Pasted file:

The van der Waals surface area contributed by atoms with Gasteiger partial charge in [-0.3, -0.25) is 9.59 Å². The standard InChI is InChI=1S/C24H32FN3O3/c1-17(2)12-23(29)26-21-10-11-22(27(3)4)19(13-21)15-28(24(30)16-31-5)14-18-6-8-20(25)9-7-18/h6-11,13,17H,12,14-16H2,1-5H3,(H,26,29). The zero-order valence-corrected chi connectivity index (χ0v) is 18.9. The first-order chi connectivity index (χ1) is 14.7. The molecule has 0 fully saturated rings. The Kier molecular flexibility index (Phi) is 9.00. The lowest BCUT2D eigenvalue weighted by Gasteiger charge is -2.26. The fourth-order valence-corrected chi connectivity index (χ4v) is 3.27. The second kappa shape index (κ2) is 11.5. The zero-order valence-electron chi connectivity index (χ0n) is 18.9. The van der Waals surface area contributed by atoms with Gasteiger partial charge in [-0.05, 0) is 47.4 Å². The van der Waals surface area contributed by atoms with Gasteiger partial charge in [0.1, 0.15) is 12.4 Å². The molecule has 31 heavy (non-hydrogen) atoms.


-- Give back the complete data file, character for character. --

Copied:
The van der Waals surface area contributed by atoms with Gasteiger partial charge in [-0.3, -0.25) is 9.59 Å². The standard InChI is InChI=1S/C24H32FN3O3/c1-17(2)12-23(29)26-21-10-11-22(27(3)4)19(13-21)15-28(24(30)16-31-5)14-18-6-8-20(25)9-7-18/h6-11,13,17H,12,14-16H2,1-5H3,(H,26,29). The zero-order valence-corrected chi connectivity index (χ0v) is 18.9. The first-order chi connectivity index (χ1) is 14.7. The molecule has 0 fully saturated rings. The Kier molecular flexibility index (Phi) is 9.00. The lowest BCUT2D eigenvalue weighted by Gasteiger charge is -2.26. The fourth-order valence-corrected chi connectivity index (χ4v) is 3.27. The second kappa shape index (κ2) is 11.5. The zero-order valence-electron chi connectivity index (χ0n) is 18.9. The van der Waals surface area contributed by atoms with Gasteiger partial charge in [-0.05, 0) is 47.4 Å². The van der Waals surface area contributed by atoms with Gasteiger partial charge in [0.1, 0.15) is 12.4 Å². The molecule has 31 heavy (non-hydrogen) atoms.